The only express trust created by the instrument was in Cummins, the attorney, and he was made trustee, not of any estate or title, but simply of a power, which it became impossible • for him to execute after Farrow’s death, without the aid of a court of chancery. It created nevertheless in favor of appellants, an executed trust of the power, in the sense of fully.defining the interest of appellants in the subject-matter. It was none the less an executed trust, because the subject-matter was contingent; and being such, the trust would be supported by the pre-existing debt. It is clear, enough that Farrow had the right to give such a power for the purposes indicated, and that, but for his death, it would have been the duty of the attorney in fact, accepting the trust, to have proceeded to sell for the benefit of appellants, and that upon such sale, Farrow would have been compelled, in equity, to execute deeds to carry.out the powers be had thus conferred. It is clear enough if we consider Farrow as still alive. What equity is there in *602holding that the accident of his death should divest appellants of equities conferred upon them by Farrow, and which he desired them to retain ? Death does not operate by way of revocation of vested rights, although it severs the connection between principal and agent or attorney, as to future action.
Courts of chancery will not allow rights to be lost by accident unaccompanied with laches. Relief against' accidents is a common ground for their interposition. They will supply a trustee in case of the death or refusal to aot, of the one appointed. Here the trustee is not dead, but can not act, because the grantor of the power being dead, and title not being in the attorney, he can not sell and make title without the aid of a court. That this is a power in trust, as distinct from a mere authority to sell, as agenf, is. evident upon the face of the instrument. The appellants are the intended beneficiaries, and the expressed design is to secure their debt. The maker evidently meant that they should rest upon the instrument as a security for payment; and not simply to express just and.honest purposes of his own. It would not have been possible for him to use language more clearly expressive of this intention. All imperative powers are trusts. Perry on Trusts, secs. 248, 478.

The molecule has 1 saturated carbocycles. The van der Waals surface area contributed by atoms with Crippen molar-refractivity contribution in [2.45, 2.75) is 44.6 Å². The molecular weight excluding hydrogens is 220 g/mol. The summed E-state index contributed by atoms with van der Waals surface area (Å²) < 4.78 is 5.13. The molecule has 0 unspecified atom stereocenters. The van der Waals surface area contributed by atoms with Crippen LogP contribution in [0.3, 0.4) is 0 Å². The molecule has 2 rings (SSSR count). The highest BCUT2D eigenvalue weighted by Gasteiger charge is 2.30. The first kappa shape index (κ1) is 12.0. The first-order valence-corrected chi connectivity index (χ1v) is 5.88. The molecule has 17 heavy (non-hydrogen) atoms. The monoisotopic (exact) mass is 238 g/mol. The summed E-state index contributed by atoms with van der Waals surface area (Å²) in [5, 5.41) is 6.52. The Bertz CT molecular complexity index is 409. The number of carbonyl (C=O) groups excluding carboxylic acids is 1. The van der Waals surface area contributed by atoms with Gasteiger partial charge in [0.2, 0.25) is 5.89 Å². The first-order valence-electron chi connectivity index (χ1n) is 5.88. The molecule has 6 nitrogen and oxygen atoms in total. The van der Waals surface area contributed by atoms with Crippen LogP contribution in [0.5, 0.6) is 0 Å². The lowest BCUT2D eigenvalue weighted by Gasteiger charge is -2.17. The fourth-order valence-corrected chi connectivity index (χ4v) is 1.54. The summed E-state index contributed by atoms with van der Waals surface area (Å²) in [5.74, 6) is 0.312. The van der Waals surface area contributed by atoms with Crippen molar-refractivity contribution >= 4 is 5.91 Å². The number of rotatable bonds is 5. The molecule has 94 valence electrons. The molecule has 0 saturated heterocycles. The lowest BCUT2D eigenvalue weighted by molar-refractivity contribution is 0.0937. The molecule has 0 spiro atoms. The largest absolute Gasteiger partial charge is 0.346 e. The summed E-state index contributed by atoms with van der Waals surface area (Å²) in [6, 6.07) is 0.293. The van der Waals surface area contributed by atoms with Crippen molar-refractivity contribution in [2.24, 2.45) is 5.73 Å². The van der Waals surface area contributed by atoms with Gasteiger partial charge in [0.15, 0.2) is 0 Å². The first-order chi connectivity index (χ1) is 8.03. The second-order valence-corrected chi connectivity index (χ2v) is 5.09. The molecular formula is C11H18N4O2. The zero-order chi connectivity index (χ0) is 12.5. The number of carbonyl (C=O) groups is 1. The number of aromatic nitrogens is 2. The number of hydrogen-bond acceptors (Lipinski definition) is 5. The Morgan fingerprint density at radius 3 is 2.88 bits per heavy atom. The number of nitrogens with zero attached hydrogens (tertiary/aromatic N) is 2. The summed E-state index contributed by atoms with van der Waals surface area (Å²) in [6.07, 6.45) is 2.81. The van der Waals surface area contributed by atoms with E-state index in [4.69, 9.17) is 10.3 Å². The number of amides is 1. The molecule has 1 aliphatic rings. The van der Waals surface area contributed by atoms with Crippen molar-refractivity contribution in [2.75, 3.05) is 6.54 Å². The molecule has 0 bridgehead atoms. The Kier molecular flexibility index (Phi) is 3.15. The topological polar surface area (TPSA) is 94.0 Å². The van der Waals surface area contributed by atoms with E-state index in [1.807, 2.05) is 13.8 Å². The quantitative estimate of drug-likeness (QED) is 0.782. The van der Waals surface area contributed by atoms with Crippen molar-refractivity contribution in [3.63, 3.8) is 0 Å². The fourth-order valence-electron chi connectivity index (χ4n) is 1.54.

Further, this trust not only bound the conscience of the trustee of the power, but attached to the estate, and followed it into the hands of the heirs, who obtain title through the donor. Mr. Sugden, in his work on Powers, vol. 2, p. 158, says: “But sometimes trusts and powers are blended; a man may be invested with a trust to be effected by the execution of a power given to him, which is in that case imperative, and if he refuse to execute it, or die without having executed it, equity, on the general rule that the trust is the land, will carry the trusts into execution at the expense of the remainderman, and without any regard *603to the person in whose favor it is to be executed, being a mere volunteer, and not a purchaser, creditor, wife or child.”
. Cases where powers are not trusts arise where they remain in the option of the donee to exercise for the benefit of others at his discretion. They are all trusts where other parties have the right to demand of them their execution.
Almost all the cases bearing upon the question now before us, have arisen under wills and testaments; but there is no principle to distinguish them from cases under deeds inter vivos, save that the latter, if of an executory character, require a consideration, whilst bequests and devises may rest solely on the bounty of the testator.